“Your professional trajectory is disproportionately, and unfairly, set by the early years of your career,” says New York University Stern School of Business professor Scott Galloway. “So, if you want balance later in life, you shouldn’t be seeking balance in your twenties – but influence, relevance and economic security.”
But the reality is that the grind can also lead to burnout, stress and mental health problems – all issues that younger generations are increasingly aware of and vocal about. And that’s not to mention that the traditional view of how to be successful is being challenged by companies that are mixing things up by allowing employees to work from home most of or all of the time or requiring vacation time.
One way or another, it looks like this is the kind of trend that the market will decide. In industries with an abundance of skilled workers available for hire, balance may be a little harder to come by. But in industries where talent is scarce, companies will likely be more willing to work on balance and positive company cultures to attract those skills.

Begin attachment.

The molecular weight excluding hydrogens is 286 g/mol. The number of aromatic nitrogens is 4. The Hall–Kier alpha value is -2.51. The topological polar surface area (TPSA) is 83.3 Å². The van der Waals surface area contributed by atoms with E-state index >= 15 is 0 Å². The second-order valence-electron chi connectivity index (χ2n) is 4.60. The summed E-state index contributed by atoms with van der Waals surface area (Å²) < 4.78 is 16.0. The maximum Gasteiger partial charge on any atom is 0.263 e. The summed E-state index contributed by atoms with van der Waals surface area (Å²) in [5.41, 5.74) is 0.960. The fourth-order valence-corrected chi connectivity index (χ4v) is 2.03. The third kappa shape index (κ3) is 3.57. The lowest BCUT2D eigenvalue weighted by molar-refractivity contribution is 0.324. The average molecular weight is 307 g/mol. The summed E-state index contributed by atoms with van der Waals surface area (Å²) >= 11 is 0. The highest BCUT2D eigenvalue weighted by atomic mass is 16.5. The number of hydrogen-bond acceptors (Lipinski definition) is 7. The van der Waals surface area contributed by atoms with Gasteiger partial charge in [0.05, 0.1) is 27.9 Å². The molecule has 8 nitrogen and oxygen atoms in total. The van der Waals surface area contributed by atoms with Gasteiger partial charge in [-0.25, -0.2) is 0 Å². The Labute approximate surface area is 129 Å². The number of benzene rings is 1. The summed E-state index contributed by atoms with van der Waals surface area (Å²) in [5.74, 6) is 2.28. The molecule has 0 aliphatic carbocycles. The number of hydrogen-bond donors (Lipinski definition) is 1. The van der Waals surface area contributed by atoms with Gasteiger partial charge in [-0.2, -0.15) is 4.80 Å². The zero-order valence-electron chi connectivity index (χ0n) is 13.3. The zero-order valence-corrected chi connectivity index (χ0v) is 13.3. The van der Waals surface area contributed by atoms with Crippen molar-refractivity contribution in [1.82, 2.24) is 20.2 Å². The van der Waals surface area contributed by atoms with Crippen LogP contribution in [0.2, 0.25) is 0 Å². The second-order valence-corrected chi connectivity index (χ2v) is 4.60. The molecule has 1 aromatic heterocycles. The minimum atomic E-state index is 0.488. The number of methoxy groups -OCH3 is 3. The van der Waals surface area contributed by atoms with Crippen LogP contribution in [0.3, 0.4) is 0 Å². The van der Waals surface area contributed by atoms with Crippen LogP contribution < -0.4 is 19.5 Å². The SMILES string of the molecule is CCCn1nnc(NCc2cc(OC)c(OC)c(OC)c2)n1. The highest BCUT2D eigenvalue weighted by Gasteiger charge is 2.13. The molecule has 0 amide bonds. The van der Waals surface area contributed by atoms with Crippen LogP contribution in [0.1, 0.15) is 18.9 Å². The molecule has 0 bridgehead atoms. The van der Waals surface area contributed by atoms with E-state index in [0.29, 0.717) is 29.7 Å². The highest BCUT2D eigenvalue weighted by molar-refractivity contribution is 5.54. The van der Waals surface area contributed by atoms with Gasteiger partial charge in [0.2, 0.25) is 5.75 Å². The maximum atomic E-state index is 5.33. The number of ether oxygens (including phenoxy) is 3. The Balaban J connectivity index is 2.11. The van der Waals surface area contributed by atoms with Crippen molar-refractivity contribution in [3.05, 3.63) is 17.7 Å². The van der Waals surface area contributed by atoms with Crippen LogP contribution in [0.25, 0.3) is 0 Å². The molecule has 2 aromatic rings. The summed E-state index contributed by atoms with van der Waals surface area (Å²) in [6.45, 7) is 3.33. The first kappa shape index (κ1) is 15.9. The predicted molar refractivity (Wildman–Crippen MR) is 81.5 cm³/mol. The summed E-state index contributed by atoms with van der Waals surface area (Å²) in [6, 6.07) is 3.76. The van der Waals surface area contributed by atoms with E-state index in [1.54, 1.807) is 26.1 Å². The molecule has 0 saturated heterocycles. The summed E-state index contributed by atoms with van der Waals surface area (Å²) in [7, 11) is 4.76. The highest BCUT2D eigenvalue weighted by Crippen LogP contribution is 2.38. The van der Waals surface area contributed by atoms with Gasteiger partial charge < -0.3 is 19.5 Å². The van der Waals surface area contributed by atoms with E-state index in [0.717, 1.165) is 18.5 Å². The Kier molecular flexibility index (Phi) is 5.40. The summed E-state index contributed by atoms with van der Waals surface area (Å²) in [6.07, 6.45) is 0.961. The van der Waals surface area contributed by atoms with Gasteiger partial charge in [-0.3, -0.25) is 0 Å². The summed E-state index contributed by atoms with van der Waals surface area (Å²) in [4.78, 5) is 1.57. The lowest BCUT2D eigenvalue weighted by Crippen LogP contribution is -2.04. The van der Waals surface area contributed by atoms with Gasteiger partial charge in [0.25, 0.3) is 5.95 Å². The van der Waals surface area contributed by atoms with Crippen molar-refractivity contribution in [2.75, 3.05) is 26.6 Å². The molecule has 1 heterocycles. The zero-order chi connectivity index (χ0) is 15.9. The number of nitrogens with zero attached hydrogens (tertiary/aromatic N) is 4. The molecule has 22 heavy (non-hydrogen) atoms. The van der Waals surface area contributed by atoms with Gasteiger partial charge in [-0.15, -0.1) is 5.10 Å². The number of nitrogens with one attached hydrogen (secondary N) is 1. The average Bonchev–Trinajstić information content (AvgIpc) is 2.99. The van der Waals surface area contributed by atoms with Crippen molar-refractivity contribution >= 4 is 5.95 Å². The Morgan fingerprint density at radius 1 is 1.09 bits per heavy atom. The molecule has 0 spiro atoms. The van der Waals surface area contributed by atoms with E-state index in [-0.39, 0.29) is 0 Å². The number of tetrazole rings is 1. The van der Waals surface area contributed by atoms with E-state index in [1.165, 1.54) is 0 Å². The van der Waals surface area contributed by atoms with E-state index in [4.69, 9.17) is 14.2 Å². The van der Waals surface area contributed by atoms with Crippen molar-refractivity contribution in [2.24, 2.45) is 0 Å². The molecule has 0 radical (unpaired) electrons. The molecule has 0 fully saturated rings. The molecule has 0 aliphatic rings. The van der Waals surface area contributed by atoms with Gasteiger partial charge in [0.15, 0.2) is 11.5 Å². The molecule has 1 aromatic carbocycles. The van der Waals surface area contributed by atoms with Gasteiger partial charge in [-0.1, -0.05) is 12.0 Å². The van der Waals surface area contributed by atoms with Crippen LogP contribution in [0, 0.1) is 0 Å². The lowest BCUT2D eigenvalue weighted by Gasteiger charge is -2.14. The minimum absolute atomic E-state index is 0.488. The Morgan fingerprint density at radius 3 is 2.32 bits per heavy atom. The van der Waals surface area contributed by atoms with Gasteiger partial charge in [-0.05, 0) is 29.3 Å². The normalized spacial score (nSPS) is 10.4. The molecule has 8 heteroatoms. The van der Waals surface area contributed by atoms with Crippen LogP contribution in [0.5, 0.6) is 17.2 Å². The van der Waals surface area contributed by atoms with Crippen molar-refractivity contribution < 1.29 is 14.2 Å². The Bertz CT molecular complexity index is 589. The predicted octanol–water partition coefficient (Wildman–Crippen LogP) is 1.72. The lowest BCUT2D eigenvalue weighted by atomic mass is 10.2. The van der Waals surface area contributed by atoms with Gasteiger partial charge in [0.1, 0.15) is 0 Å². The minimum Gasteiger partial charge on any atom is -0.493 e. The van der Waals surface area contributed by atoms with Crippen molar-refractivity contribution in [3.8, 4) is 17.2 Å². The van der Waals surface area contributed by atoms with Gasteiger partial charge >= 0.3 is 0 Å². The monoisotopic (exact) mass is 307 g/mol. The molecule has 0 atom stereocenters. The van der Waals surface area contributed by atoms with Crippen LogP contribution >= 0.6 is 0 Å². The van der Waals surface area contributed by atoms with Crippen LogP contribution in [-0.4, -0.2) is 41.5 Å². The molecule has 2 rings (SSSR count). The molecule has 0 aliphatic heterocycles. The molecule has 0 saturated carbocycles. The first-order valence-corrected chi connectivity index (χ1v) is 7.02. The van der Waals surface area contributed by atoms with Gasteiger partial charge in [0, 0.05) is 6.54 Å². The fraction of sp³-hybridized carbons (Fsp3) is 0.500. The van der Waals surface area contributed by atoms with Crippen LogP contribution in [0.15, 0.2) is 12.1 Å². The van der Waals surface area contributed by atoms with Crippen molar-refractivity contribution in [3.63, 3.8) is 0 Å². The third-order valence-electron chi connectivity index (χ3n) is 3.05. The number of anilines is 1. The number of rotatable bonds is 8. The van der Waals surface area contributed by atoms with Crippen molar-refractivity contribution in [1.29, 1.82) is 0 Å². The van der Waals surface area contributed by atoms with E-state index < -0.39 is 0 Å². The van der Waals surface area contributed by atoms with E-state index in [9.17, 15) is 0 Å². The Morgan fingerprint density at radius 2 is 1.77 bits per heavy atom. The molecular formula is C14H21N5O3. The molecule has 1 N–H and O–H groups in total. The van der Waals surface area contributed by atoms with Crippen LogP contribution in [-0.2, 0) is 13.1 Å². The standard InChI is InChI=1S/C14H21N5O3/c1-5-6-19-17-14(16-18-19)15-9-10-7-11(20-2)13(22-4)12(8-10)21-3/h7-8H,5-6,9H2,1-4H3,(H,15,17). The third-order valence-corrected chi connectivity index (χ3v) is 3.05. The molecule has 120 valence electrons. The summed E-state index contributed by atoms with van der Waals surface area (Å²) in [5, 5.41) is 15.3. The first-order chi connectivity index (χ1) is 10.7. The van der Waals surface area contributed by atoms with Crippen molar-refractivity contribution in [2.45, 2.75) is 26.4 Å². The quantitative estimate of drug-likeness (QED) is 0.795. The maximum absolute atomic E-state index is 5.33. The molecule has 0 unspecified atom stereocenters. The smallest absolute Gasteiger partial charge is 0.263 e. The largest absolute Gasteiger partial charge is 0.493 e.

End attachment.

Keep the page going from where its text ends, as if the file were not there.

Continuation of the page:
In other news …
📈Stocks, oil and Bitcoin: MSCI’s gauge of global stocks gained 2.05% – the biggest one-day gain since late June as investors believe that stocks have bottomed out and corporate earnings show that companies are navigating the current economic climate better than many thought they would be in the second quarter.
🛢US crude oil prices are up 1.58% to US$104.22 per barrel, and Brent is up 1.02% to US107.35.
👛Bitcoin is at around US$23,603.
📺Netflix earnings: Netflix has reported losing around 970,000 subscribers in the second quarter after initially warning that it would lose 2 million. The company said it expects to add around 1 million new subscribers for the third quarter and it would unveil its lower-cost, ad-tiered subscription in early 2023.
🥵UK’s raging heat: The UK recorded its hottest-ever day of 40.3 degrees Celcius in Coningsby in Lincolnshire, with nearly 35 places exceeding the region’s hottest day on record, which was 38.7 degrees two years ago. With that, greater London saw multiple fires rip through the city, leading to the London Brigade declaring it a major incident.